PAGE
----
PTS(4)                     Linux Programmer's Manual                    PTS(4)

       ptmx, pts - pseudoterminal master and slave

       The file /dev/ptmx is a character file with major number 5 and minor
       number 2, usually with mode 0666 and ownership root:root.  It is used
       to create a pseudoterminal master and slave pair.

       When a process opens /dev/ptmx, it gets a file descriptor for a
       pseudoterminal master (PTM), and a pseudoterminal slave (PTS) device is
       created in the /dev/pts directory.  Each file descriptor obtained by
       opening /dev/ptmx is an independent PTM with its own associated PTS,
       whose path can be found by passing the file descriptor to ptsname(3).

       Before opening the pseudoterminal slave, you must pass the master's
       file descriptor to grantpt(3) and unlockpt(3).

       Once both the pseudoterminal master and slave are open, the slave
       provides processes with an interface that is identical to that of a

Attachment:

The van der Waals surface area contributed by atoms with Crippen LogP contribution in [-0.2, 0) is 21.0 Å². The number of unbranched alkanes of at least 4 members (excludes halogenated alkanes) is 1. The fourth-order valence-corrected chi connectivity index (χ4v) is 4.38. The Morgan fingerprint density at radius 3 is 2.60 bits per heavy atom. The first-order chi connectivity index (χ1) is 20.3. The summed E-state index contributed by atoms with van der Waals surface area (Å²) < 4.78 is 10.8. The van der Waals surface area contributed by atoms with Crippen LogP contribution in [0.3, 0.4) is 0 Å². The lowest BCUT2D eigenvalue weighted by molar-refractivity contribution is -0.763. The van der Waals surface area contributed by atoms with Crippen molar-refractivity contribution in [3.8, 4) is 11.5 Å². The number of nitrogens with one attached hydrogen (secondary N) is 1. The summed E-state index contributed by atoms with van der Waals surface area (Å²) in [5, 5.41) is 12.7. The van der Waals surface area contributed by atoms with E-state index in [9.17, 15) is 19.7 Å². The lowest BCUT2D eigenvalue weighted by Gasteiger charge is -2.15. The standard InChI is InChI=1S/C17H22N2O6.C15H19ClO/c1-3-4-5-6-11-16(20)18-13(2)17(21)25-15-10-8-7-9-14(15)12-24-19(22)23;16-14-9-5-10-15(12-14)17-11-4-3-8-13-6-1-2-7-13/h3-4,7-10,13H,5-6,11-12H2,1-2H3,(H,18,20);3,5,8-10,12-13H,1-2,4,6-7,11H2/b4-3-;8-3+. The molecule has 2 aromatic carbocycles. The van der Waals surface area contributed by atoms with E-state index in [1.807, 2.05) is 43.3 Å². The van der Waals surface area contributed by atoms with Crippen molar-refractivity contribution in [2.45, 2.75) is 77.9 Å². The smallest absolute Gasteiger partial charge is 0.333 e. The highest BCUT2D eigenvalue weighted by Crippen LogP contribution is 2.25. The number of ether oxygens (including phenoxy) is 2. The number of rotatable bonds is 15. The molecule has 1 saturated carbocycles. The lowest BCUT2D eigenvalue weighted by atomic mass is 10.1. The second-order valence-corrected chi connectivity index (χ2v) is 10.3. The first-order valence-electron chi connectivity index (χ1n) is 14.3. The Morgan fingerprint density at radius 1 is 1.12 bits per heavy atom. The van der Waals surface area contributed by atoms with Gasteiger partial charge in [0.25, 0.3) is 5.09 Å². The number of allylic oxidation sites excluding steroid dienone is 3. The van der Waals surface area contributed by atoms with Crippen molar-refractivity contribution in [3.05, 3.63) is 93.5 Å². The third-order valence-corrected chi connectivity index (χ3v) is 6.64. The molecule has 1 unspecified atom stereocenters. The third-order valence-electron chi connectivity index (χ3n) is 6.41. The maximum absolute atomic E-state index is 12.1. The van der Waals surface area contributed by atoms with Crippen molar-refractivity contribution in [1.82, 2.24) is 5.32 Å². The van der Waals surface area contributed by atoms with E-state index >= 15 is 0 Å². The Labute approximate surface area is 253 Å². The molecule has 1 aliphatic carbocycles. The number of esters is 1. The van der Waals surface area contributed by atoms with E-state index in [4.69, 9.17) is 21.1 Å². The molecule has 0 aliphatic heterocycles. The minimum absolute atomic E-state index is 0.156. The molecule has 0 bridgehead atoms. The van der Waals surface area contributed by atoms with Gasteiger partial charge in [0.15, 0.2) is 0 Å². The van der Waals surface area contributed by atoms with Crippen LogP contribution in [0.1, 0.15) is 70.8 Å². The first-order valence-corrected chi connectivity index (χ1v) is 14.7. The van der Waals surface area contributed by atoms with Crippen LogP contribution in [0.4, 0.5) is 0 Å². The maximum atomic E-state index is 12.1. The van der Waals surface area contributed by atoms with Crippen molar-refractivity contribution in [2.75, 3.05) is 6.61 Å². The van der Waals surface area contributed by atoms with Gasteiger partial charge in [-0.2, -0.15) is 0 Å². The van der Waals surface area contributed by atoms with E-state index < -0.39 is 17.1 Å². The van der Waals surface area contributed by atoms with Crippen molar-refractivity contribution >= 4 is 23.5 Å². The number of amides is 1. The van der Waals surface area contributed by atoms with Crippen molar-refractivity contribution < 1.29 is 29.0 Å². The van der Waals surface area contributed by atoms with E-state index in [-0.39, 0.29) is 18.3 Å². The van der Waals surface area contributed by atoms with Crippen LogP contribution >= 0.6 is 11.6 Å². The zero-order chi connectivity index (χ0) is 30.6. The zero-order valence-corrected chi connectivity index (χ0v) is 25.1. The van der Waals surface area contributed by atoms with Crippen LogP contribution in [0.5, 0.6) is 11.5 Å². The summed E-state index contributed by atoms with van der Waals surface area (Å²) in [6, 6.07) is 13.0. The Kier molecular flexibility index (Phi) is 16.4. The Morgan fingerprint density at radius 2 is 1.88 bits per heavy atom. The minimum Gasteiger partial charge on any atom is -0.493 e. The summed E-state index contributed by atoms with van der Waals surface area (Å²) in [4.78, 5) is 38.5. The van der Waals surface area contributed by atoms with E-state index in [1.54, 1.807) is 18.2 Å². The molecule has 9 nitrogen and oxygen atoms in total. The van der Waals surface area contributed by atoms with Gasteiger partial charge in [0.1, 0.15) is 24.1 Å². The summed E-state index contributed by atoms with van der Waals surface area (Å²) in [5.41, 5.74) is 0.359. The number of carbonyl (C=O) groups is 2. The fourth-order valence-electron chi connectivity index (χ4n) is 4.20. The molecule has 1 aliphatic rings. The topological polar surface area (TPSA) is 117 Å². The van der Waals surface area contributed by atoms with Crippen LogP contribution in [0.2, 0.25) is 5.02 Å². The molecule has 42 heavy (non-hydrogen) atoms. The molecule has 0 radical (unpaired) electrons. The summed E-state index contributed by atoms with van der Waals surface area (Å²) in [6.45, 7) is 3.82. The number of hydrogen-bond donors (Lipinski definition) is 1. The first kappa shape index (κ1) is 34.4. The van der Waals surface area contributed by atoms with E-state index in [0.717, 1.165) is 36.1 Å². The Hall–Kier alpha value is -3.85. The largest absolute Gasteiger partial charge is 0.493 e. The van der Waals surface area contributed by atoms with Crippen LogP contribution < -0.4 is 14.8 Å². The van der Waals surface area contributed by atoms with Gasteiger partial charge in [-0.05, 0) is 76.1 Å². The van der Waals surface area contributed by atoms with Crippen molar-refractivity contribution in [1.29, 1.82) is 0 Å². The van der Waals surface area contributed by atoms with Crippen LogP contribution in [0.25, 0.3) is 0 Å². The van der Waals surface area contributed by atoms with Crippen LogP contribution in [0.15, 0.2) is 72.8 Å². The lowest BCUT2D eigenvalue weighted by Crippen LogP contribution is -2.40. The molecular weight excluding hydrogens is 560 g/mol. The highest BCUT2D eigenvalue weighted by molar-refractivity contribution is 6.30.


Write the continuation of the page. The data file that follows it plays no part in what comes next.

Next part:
real terminal.

       Data written to the slave is presented on the master file descriptor as
       input.  Data written to the master is presented to the slave as input.

       In practice, pseudoterminals are used for implementing terminal
       emulators such as xterm(1), in which data read from the pseudoterminal
       master is interpreted by the application in the same way a real
       terminal would interpret the data, and for implementing remote-login
       programs such as sshd(8), in which data read from the pseudoterminal
       master is sent across the network to a client program that is connected
       to a terminal or terminal emulator.

       Pseudoterminals can also be used to send input to programs that
       normally refuse to read input from pipes (such as su(1), and

       /dev/ptmx, /dev/pts/*

       The Linux support for the above (known as UNIX 98 pseudoterminal
       naming) is done using the devpts filesystem, that should be mounted on

       Before this UNIX 98 scheme, master pseudoterminals were called
       /dev/ptyp0, ...  and slave pseudoterminals /dev/ttyp0, ...  and one
       needed lots of preallocated device nodes.

       getpt(3), grantpt(3), ptsname(3), unlockpt(3), pty(7)

       This page is part of release 5.03 of the Linux man-pages project.  A
       description of the project, information about reporting bugs, and the
       latest version of this page, can be found at

Linux                             2016-03-15                            PTS(4)